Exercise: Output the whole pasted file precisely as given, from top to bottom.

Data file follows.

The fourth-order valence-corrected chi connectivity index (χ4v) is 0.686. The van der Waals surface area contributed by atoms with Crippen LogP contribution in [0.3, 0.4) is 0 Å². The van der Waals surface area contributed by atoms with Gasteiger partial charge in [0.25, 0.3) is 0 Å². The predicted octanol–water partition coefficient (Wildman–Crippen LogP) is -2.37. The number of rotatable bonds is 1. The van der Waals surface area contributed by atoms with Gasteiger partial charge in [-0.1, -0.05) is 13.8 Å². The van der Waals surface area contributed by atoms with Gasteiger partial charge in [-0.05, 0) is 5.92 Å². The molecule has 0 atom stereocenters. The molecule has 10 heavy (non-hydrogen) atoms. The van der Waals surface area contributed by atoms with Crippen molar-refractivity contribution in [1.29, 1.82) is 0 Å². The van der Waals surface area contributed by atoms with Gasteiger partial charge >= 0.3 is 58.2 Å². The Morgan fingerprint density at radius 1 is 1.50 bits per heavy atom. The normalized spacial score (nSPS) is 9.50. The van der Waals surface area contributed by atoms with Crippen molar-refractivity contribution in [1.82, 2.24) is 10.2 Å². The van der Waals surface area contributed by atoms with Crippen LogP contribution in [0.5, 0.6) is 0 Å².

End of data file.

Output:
The fourth-order valence-corrected chi connectivity index (χ4v) is 0.686. The van der Waals surface area contributed by atoms with Crippen LogP contribution in [0.3, 0.4) is 0 Å². The van der Waals surface area contributed by atoms with Gasteiger partial charge in [0.25, 0.3) is 0 Å². The predicted octanol–water partition coefficient (Wildman–Crippen LogP) is -2.37. The number of rotatable bonds is 1. The van der Waals surface area contributed by atoms with Gasteiger partial charge in [-0.1, -0.05) is 13.8 Å². The van der Waals surface area contributed by atoms with Gasteiger partial charge in [-0.05, 0) is 5.92 Å². The molecule has 0 atom stereocenters. The molecule has 10 heavy (non-hydrogen) atoms. The van der Waals surface area contributed by atoms with Crippen molar-refractivity contribution in [1.29, 1.82) is 0 Å². The van der Waals surface area contributed by atoms with Gasteiger partial charge >= 0.3 is 58.2 Å². The Morgan fingerprint density at radius 1 is 1.50 bits per heavy atom. The normalized spacial score (nSPS) is 9.50. The van der Waals surface area contributed by atoms with Crippen molar-refractivity contribution in [1.82, 2.24) is 10.2 Å². The van der Waals surface area contributed by atoms with Crippen LogP contribution in [0.5, 0.6) is 0 Å².